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Opioids in workers comp – spend is down a billion dollars.

More than 20 years ago I posted this:

Oxycontin in WC

Where are we today?

After a horrific spike in opioid prescribing for workers’ comp, the industry has done a remarkable job reducing unnecessary and inappropriate opioid usage.

Well, except for the Federal Office of Workers’ Compensation Programs, which was way too late to take action.

Leaving OWCP aside (if only we could), here’s a few statistics:

Our annual Survey of Prescription Drug Management has tracked opioid prescriptions for more than a decade.

  • The 2021 Survey showed a 12.5% drop in opioid spend over the previous year.
  • Opioids represented 13.4% of all respondents’ pharmacy spend, the lowest figure in the history of this survey.
  • A decade ago, opioids accounted for 29.4% of drug spend.
  • And, a decade ago drug spend was MUCH higher than it is today.

Net – workers’ comp has reduced opioid spend by roughly a billion dollars over the last decade.

What does this mean for you?

Thousands of lives saved, families preserved, moms and dads alive, kids not orphaned, addictions avoided.

Thanks to all who have done this – you are treasured.

11 thoughts on “Opioids in workers comp – spend is down a billion dollars.”

  1. Joe, this is one accomplishment of which the WC community can justly be proud. I chose to believe money was not the only, or even primary reason we worked the issue as hard as we did.

  2. Why do you think that is? Can it be due to so many new DME portable ultrasound devices. or Electrical Impulse devices?

    1. Hi Maria – highly doubtful.

      There is very little research supporting the efficacy of those devices, and recent robust research indicating they have little curative or mitigating impact.

      If you have other information please share.

      Rather, as regular readers will recall, this is due to long and intensive effort by many to ensure patients get the right meds. You can read past Surveys here.

      be well Joe

      1. Thank you Joe, I am a DME Network Manager and on a daily basis get companies asking me to get them in TPA network so they can have these devices authorized by the Claims Adjusters. Some believe in technology and some don’t. I believe in some of it but not all. What I am not happy about is the amount of money these providers want for the devices, it is abusive. What I don’t understand is how the FDA approves these products as being effective if if they really don’t work. ???

        1. You’re welcome Maria.

          My admittedly non-expert view is the FDA authorizes, approves, and may otherwise categorize devices. There are different standards/criteria for these categories which may or may not require varying levels of documented research to obtain those categories.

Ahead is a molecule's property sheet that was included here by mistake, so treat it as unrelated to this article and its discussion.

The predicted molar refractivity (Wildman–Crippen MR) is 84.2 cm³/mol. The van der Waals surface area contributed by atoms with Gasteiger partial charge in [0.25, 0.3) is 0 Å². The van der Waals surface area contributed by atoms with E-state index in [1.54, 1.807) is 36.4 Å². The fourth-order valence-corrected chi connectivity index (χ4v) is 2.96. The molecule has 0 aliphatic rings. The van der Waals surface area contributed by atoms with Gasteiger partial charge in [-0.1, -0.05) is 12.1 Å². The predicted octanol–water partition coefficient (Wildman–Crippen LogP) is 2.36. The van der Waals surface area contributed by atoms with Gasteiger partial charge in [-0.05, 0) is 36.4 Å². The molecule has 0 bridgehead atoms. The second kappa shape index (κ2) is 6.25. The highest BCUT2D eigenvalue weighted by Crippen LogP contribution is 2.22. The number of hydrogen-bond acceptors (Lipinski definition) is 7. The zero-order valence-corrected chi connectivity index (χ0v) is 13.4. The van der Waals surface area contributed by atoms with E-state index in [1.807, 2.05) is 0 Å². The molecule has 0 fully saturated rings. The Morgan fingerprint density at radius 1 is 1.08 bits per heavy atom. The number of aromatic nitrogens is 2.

Other readers may know a good deal more.

          regard Joe

  3. We should be proud of this. I believe the drug makers took advantage of physicians that genuinely wanted to help their patient’s reduce their pain. We have done a lot of work educating providers and workers about the dangers of narcotics. A lot has been done, but there is more to do. I’ll be happy when families no longer suffer when a family member has an addiction.

    1. Mary Ann – and thank you for helping to keep the focus on opioid overuse and abuse. It may seem like shouting into the void at times, but it helps – a lot.

      be well Joe

  4. Maria C, many of these devices are approved through what is called the 510(k) process, in which devices must be shown to be “substantially equivalent” to a device already on the market. You can learn more about the process at

    However, here is a key phrase with my emphasis in caps: “A claim of substantial equivalence does not mean the new and predicate devices needs to be identical. FDA first establishes that the new and predicate devices have the same intended use and any differences in technological characteristics do not raise different questions of safety and effectiveness. FDA then determines whether the device is as safe and effective as the predicate device by reviewing the scientific methods used to evaluate differences in technological characteristics and performance data. This performance data CAN INCLUDE CLINICAL DATA and non-clinical bench performance data, including engineering performance testing, sterility, electromagnetic compatibility, software validation, biocompatibility evaluation, among other data.”

    Bottom line is that manufacturers ARE NOT REQUIRED to prove a new device is clinically effective for any specific diagnosis. This process is far different than for medication approvals by the FDA.

    1. Thanks for the insights on this Dr. Ross – much appreciated.

      Maria – is this helpful?

      be well Joe

Comments are closed.

Joe Paduda is the principal of Health Strategy Associates



A national consulting firm specializing in managed care for workers’ compensation, group health and auto, and health care cost containment. We serve insurers, employers and health care providers.



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